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Compiled and Illustrated by
Originally Published By
W. Swan, Sonnenschein & Allen, London
Abela Publishing, London
Tales for Children at Christmastide
Typographical arrangement of this edition
© Abela Publishing 2018
This book may not be reproduced in its current format in any manner in any media, or transmitted by any means whatsoever, electronic, electrostatic, magnetic tape, or mechanical ( including photocopy, file or video recording, internet web sites, blogs, wikis, or any other information storage and retrieval system) except as permitted by law without the prior written permission of the publisher.
Frontis: The Man in the Moon
THE MAN IN THE MOON, AND HOW HE GOT THERE
CAT AND DOG STORIES
A FORTUNE IN AN EMPTY WALLET
ONCE upon a time, long before people were able to learn what they wanted to know from printed books, long before children had pretty pictures to tell them tales, there lived an old student with his pupil. Together they spent all the day in poring over musty old books and papers, trying to find out why the sun was hot; and in the night-time they might always be seen gazing at the sky, counting how many stars there were there. They were very curious folk, and wanted to know the reasons for all sorts of out-of-the-way things that everybody else was content to know the mere facts of, such as why birds have two wings and not three, why crocodiles have no fins, seeing that they can swim in the water, and many other matters that would not interest sensible beings. They always had at their side a young owl, and a serpent, toothless and blind with age; for they thought that youthful observation and aged craftiness were most suitable companions for them in their labours. If at any time old Fusticus, for so the old student was named, got dispirited in his work, or felt inclined to give it up as a hopeless task, he had but to turn round in his chair, and there behind him sat his owl, who seemed to say, as he cocked his head on one side, "Never despair, success only comes after long perseverance!"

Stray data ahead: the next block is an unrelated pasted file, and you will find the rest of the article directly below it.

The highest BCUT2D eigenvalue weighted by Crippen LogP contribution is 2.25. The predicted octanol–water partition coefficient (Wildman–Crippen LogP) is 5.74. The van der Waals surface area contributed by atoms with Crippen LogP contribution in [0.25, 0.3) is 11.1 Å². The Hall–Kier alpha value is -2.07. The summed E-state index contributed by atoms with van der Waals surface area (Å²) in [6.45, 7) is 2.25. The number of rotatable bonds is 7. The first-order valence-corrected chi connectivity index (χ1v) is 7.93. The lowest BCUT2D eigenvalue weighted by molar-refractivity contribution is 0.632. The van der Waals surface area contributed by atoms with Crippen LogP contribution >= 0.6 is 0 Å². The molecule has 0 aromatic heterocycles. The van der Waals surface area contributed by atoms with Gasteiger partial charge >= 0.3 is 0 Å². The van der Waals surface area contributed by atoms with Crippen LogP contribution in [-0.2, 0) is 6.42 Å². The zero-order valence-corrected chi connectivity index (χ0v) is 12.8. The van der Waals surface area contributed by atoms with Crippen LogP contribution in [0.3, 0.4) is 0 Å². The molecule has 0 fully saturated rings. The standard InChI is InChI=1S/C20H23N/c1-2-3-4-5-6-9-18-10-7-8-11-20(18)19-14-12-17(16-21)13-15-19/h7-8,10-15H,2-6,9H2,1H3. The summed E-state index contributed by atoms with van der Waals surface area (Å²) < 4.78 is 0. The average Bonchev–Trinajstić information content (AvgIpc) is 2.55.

The Man in the Moon
Or if he stuck fast at any point, and could make no progress, one glance at the old serpent made him think, "Snakes wait whole days and nights on watch for their prey; why should I give in?" And, strange to say, with a little more attention and care, he always did get over his smaller difficulties.
But at last old Fusticus got weary of his long studies, as he seemed never to find an answer to any one of the questions he had set himself; and he was about to give them up altogether, when he came across a curious passage in the old tome in which he was reading. For a long time he could not make it out at all, but after deep thought and consultation with his pupil, he discovered that it was a spell, by which he could call up the Spirit of Darkness, whom he could compel to grant him any three wishes that he might demand. The only condition was that he should give to the Spirit of Darkness whatever he should ask of him.
Old Fusticus thought and thought a long time over this discovery, and at last decided to make use of it. So one day he repeated the charm he had learnt from the book, and when he had finished the last word, to his amazement, for he did not quite believe it was all true, there stood before him the Spirit of Darkness! He was not at all like what he had imagined he would have been; for he had not a hideous face, nor a tail, but was dressed in the costume of a court gentleman, with a sword at his side and a cocked hat in his hand. He had, too, a pigtail, ruffles and all complete!
"Sire," he said to Fusticus, "what is your will? You have summoned me to you by a power not your own—you know the condition on which you use that power. What is your wish?"
"My wish you shall soon learn, or rather my three wishes. But what is it that you demand in return?"
"All that I ask is now—nothing! All that I want is your first-born babe!"
"I have no child—I am an old man without a wife. If I had a child, you should have him." Fusticus did not think what he was saying, you see; but he felt quite safe in offering a thing that did not exist.
"'Tis a bargain!" cried the wicked Spirit at once and with glee. "Here is a written compact! Sign!" and Fusticus with a laugh put his name to the paper, for he thought: "Ah, my fine fellow! you have over-reached yourself this time! In trying to get too much, you have got nothing at all!" and he laughed again.
"Your wishes?" asked the Spirit of Darkness, putting the signed document into his coat-tail pocket.